Sports And Nutrition

Athletes who want a winning edge should get the right kind of nutrition. When you drink enough water and eat a balanced diet, your body can produce energy efficiently and fuel top performance. You can make the most of your athletic talent and acquire more strength, power and endurance when you train. Base your diet on a variety of elements including your age, size and physical condition; and the type of exercise you’re doing. See your doctor for some individualized nutrition advice.

Your Hydration

Water is the most important element in sports nutrition. It makes up about 60 percent of your total body weight and is involved in almost every bodily process. Your body cannot make or store water, so you must replace what you eliminate (i.e., urine, sweat). Everybody should drink at least two quarts (eight cups) of water everyday, and athletes need more than that. Drink plenty of liquid before, during and after sports events to stay hydrated and avoid overheating. When you workout or compete, especially during hot weather, try to closely match the amount of liquid you drink with the amount you lose for sweat.

Your Sources Of Fuel

Eating a balanced diet is another key element to sports nutrition. The right combination of fuel (calories) from carbohydrates, proteins and fats gives you energy for top performance.

Carbohydrates: The most important source of fuel, carbohydrates, come in fruits, vegetables, pastas, breads, cereals, rice, etc. and should provide about 60-70 percent of your daily calories. Your body converts sugars and starches in carbohydrates into energy (glucose) or stores it in the liver and muscle tissues (glycogen), giving you endurance and power for some highly intense, short-duration activities. If your body runs out of its carbohydrate fuel during exercise, it will burn fat and protein for energy, causing your performance levels to drop. This may happen if you start exercising without any or little muscle glycogen, exercise heavily for more than an hour without eating more carbohydrates, do repeated high-intensity, short-duration exercises or participate in multiple events or training sessions in a single day. Use a carbohydrate strategy to stay energized so you can perform at your best.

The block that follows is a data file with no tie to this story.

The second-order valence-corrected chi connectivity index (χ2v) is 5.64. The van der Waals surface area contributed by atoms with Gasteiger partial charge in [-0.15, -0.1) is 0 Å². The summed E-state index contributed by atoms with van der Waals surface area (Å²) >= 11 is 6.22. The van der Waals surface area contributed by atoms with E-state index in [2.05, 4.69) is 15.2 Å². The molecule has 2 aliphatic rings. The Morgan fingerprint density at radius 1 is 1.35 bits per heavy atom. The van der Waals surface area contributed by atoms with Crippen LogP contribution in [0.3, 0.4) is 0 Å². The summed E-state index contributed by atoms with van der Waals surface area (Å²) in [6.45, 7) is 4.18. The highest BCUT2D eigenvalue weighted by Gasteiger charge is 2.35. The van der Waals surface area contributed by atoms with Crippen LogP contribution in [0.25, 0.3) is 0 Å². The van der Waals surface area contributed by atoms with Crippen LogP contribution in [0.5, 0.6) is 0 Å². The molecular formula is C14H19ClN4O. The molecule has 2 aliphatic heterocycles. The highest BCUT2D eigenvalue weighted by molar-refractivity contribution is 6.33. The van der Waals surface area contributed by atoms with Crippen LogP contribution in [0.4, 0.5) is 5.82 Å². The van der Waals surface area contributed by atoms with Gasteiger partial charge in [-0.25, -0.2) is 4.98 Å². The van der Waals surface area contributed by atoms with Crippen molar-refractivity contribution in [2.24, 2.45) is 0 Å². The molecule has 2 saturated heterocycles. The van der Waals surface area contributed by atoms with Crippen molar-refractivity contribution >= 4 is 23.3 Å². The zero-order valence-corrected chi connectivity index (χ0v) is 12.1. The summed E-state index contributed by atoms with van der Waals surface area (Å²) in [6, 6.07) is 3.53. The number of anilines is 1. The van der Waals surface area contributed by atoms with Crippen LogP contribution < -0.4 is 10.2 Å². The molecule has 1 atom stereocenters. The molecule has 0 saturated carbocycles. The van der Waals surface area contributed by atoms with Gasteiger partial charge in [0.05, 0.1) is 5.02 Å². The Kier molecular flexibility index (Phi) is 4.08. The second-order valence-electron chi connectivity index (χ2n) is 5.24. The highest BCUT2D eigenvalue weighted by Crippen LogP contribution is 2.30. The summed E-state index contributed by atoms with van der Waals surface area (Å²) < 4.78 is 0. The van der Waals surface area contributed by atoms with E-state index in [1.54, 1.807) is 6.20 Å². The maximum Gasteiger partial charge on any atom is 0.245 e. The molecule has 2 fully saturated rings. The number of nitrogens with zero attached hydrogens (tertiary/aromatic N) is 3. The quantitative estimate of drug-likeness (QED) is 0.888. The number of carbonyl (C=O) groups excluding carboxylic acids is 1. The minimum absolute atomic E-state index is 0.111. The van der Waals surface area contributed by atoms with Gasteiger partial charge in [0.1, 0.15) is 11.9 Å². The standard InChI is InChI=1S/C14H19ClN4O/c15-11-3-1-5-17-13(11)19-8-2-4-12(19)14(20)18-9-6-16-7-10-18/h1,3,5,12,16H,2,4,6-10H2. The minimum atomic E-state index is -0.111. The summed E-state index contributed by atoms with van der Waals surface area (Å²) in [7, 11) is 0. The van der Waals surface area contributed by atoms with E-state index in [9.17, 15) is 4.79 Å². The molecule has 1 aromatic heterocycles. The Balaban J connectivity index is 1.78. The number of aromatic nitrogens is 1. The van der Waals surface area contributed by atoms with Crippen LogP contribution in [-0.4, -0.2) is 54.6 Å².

Nutrition Before Competing

What you eat several days before endurance activities will affect your performance. Your food the morning of a sports competition can effectively ward off hunger, keep blood sugar levels adequate as well as aid hydration. Avoid high protein or high fat foods on the day of an event, as these can put stress on the kidneys and take a long time for you to digest. Make sure you empty your upper bowel by competition time.

Loading On Carbohydrates

To avoid running out of carbohydrates for energy, some endurance athletes like long-distance runners, swimmers and bicyclists try to load their muscles with glycogen by eating some extra carbohydrates in combination with doing depletion exercises several days before an event.


John Rifkind is a contributing editor at This article may be reproduced provided that its complete content, links and author byline are kept intact and unchanged. No additional links permitted. Hyperlinks and/or URLs must remain both human clickable and search engine spiderable.